[NewsClick travelled through the Chambal region, one of the most backward regions in Madhya Pradesh, to find out the condition of people and major issues facing them. This is Part 4 of a series of reports from Chambal.]
Gwalior / Bhind / Morena: Madhya Pradesh has a very high rate of unemployment, but even within the state, the Chambal region stands the worst.
The Chambal region which comprises Gwalior, Bhind and Morena, has a total population of around 60 lakh, mostly youths. However, there are no jobs in the region.
As per the Madhya Pradesh state assembly records, on an average, 17,600 jobs have been created every year in the state since the BJP came to power in the state in December 2003. As per the data tabled in the assembly, 2,46,612 jobs were generated in the state between 2004 and 2017. Of these, 2,27,386 jobs came from the private sector.
However, there is no data available which specify the level of unemployment in the Gwalior-Chambal region. The lifelines of the region’s economy—Malanpur and Banmore industrial areas—are doing no better thanks to the previous state government’s policies.
The Initial Boom
Malanpur and Banmore Industrial Area are the two major industrial hubs in Gwalior's proximity. They were set up in 1984 to create jobs, especially in the wake of the closure of JC Mills and Cimmco, a steel moulding factory.
Amid an atmosphere of insecurity created by the rampant menace of dacoities, the then Union minister Madhavrao Scindia had persuaded the industry barons to set up units at Malanpur and Banmore.
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Entrusting the project under Scindia, the then Congress government gave a 35 per cent subsidy, tax exemption on electricity and water to the companies to attract the investors. Owing to the industry-friendly policies, simplified rules, tax exemptions and connectivity, soon after, this barren stretch of land covering Bhind and Morena districts were transformed into a booming industrial town.
In less than a decade, about 275 units were set up at Malanpur Industrial Area (MIA) in Bhind district and 186 units came up at Banmore Industrial Area (BIA) in Morena district. Big companies such as Godrej, Cadbury, Crompton Greaves, JK Tyre, Nova, Sun Pharma and others established units in the region.
BJP Government Ended Subsidies, Created Crisis
However, the initial burst of boom didn't last long. “There are around 60-70 factories including 13 big in Malanpur and around 10 in Banmore, which directly employees around 8,000 - 9,000 people,” said Avinash Mishra, president of MIA industrial association.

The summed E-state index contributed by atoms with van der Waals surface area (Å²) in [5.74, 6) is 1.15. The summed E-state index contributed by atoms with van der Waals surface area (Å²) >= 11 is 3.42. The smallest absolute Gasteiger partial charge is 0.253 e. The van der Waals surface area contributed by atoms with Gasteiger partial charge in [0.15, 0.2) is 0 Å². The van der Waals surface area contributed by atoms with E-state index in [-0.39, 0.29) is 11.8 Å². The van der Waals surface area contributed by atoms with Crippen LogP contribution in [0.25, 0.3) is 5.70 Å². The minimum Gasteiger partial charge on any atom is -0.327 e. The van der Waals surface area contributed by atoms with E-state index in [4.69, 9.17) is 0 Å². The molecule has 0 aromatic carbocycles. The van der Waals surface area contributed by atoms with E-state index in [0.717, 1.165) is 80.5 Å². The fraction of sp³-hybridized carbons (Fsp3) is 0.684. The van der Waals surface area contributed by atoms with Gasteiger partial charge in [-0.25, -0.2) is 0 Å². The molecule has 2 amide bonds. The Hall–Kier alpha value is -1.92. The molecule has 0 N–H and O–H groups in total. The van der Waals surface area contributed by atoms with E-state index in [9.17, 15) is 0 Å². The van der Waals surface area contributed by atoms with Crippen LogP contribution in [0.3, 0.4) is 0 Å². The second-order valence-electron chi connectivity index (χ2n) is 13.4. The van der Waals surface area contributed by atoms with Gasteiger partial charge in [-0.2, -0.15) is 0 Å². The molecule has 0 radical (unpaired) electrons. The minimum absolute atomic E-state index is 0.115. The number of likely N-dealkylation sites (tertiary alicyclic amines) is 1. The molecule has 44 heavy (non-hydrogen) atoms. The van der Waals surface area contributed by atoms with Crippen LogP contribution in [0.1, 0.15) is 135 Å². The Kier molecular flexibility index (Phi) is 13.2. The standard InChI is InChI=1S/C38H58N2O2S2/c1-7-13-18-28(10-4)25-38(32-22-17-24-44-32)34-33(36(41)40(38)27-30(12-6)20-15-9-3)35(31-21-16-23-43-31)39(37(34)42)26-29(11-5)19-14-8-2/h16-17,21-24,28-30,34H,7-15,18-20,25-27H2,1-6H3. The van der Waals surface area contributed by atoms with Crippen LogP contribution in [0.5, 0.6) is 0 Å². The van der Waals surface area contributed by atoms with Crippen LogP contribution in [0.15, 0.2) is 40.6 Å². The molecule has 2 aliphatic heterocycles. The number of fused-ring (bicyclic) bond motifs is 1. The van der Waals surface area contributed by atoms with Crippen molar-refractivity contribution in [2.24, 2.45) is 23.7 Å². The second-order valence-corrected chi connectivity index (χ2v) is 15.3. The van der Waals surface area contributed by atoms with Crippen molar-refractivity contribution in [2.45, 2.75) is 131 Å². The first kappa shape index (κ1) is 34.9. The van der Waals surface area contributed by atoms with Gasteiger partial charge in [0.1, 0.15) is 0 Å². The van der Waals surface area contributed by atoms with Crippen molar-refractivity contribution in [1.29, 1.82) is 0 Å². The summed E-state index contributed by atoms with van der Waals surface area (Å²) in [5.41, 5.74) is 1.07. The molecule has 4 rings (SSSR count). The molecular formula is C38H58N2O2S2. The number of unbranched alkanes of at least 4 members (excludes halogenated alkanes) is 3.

Contrary to this data, the official website of the Madhya Pradesh government, the Industrial Infrastructure Development Corporation of Gwalior, M.P. Ltd. (IIDCG) claimed that there are 117 small, medium and large-scale manufacturing units in Malanpur and 82 in Banmore.
Mishra claimed that when he came to Malanpur in 1991, there were 250 factories but since the last two decades, this industrial hub has started going downhill. The reasons are several, but most importantly, the state government ended subsidies and failed to sustain the business-friendly environment. “In addition to this, the issue of land prices going up, water crisis and no benefit from either of the Global Investor Summits conducted by the state government meant that only 60-70 factories are left,” he further said.
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“In the beginning, there was a 35 per cent subsidy, which was later trimmed to 15 per cent, but as the Bharatiya Janata Party (BJP) came to power in the state in 2003, the government ended all subsidy and other facilities. The move cast a shadow on both the industrial areas and companies started giving a wide berth to the state,” Mishra told NewsClick.
While the former Sarpanch of the Malanpur area Raghvendra Sharma believes that the fall of both industrial areas started to begin as BJP rose to power in the state. “Besides subsidies and tax, soon after coming to power, the government hiked the price of land in the industrial areas. Today, industries are forced to buy water from Kotwal dam because of the water crisis,” said Sharma.
Industrialists also pointed to alleged bad maintenance of basic infrastructure such as street lights, roads and drainage. Only a few sectors have concrete drains, and the site lacks a common effluent treatment plant. “During monsoons, the effluents spill onto roads,” one of the industrialists pointed out.
The owners of small and medium units complained of long power cuts and others of the absence of cooperation between state departments such as state electricity board and pollution control board.
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A senior official from the Banmore Industrial Area association, who did not wish to be named, claimed the poor connectivity of the region as one of the major reasons for the region’s deteriorating condition.
“Air connectivity is very poor from Gwalior to Mumbai and Delhi. Some airlines offer flight services three days in a week to Delhi but no daily or direct flight from Gwalior to Mumbai or Delhi. There are trains for Delhi but they are not suitable for the industrialists,” the official told NewsClick.
General secretary of the MP Chamber of Commerce and Industries, Bhupendra Jain said, "The government should adopt industry-friendly policies and simplify rules, relax taxes and end red tape to allow the industries to grow."
The local industrialists said that Malanpur and Banmore have the potential to develop as a major industrial destination owing to their proximity to Gwalior, which is about 300 km from the national capital. If the state government frames industry-friendly policies and simplifies rules, both the areas can boom again.
“We have high hopes from the current government but how they revamp both the industrial regions, only time will tell,” Mishra said.